A few rocky little rapids separated the long reaches. The river was broadening, though the banks were high and rough, with miles of bush, straggly and barren, stretching away to the mountains in the west. The country along the banks of the Clyde is, in a sense, disappointing, because only occasionally do you find rich pastures, and there, when you do, more often than not the heroically cleared land is overgrown by the accursed bracken.
(Continued on Page 41.)
Frequently, along the river, land is to be found which has been cleared at great cost in the early days. But times have changed, markets have changed, difficulties of transport have increased, standards of living have improved, and the bracken and the undergrowth have crept over the paddocks cleared so laboriously and sown so assiduously with lovely green paspalum.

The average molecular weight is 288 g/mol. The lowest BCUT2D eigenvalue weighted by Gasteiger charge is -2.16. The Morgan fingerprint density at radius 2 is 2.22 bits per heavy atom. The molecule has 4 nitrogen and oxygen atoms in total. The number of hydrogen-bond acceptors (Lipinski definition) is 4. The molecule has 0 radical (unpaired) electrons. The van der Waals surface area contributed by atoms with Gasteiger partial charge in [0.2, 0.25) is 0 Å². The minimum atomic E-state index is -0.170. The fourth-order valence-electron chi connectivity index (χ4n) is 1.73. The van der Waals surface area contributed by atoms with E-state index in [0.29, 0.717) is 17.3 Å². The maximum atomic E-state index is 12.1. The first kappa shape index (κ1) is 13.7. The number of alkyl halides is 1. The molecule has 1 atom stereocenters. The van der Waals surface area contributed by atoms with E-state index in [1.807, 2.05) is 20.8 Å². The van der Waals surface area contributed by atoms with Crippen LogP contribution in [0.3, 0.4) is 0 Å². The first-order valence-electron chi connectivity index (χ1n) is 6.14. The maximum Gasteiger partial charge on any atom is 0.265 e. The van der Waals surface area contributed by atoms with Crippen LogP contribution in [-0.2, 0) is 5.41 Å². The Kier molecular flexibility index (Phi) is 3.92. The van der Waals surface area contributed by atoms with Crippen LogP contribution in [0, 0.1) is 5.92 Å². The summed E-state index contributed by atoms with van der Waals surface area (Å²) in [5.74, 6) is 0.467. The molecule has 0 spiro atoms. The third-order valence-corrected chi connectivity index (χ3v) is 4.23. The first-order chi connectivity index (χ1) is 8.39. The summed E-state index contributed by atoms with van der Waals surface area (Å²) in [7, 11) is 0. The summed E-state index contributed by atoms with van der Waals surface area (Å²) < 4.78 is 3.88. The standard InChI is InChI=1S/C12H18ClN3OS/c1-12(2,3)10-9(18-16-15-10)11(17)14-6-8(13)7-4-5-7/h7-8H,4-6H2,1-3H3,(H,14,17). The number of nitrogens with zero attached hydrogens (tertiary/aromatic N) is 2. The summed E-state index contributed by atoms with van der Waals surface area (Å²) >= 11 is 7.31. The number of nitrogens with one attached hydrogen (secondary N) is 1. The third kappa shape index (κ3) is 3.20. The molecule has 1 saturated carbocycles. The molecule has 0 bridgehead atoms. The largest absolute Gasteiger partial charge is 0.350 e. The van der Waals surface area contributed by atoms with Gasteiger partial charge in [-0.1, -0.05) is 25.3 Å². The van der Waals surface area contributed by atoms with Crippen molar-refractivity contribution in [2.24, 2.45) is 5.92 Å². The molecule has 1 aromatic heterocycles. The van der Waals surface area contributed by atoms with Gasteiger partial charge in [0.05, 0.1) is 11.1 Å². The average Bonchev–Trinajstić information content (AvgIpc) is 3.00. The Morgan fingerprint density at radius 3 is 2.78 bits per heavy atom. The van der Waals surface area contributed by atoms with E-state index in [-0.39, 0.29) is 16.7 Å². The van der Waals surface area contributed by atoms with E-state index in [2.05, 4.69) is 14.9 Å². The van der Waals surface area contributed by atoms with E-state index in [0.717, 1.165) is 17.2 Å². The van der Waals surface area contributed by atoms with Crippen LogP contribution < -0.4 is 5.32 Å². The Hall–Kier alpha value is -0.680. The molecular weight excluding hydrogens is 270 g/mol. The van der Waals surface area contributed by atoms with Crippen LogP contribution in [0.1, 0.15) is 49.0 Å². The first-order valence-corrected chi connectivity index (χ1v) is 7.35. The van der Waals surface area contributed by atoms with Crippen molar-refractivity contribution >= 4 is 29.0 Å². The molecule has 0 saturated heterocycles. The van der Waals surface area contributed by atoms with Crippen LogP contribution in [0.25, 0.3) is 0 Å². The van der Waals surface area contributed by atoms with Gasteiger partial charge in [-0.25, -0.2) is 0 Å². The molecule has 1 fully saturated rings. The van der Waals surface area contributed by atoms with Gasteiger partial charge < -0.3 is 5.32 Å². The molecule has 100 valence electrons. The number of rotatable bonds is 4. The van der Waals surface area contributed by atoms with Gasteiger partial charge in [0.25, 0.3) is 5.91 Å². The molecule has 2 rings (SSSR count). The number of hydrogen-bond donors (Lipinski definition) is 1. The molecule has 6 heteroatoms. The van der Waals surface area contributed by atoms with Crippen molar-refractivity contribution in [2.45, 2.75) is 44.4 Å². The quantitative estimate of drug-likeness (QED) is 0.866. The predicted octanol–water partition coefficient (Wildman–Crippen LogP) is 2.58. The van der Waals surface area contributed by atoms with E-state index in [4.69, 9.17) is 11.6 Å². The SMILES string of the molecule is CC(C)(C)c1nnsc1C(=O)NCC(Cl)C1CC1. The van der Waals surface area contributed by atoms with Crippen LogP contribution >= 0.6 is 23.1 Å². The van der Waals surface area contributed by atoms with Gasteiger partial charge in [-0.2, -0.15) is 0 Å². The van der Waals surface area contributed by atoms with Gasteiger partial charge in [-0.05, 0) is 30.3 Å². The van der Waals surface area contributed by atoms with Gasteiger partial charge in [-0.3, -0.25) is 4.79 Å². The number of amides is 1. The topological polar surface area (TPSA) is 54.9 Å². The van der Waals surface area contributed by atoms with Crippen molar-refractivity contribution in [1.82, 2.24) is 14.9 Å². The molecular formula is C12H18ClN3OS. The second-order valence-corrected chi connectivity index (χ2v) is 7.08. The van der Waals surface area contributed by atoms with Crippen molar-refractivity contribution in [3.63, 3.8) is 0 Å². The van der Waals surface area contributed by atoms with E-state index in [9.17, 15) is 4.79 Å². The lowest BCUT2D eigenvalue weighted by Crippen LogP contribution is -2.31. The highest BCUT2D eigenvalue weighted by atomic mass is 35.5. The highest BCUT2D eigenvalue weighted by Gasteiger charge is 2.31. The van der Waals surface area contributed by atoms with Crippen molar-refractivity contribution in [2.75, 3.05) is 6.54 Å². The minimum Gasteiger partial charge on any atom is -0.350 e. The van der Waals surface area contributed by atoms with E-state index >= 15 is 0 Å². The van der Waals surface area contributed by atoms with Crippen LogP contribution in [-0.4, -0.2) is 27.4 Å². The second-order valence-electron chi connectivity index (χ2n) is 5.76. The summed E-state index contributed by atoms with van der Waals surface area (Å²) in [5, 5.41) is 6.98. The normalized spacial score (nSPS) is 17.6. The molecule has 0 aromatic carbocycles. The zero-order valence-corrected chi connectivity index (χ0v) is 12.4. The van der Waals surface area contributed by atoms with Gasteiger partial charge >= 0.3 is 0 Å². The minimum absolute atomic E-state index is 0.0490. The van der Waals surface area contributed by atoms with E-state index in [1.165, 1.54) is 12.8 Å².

But, as I say, times have changed and men have changed. The pioneer in his red shirt, gabardine trousers, and cabbage-tree hat has gone with the plot of ground which was, in itself, a tiny, self-sufficient State. As I was returning one evening from an expedition to buy milk at a farm-house, I passed an old and broken down seat beneath an elderly pear tree. A little distance away the timbers of a ruined house mouldered away amongst the tussocks. A pathetic sight, that broken seat beneath the moss-clad, ancient tree. It told a hundred human stories of hard work and arduous toil, of high hopes and eager plans, of two young heads very close together in the evening when the sun went down, very close together because they were alone in the world and they loved each other, and this was their farm and they were going to make a success of it because it was all they had.
The ruined house and the crazy seat told only too plainly the sad ending to that story.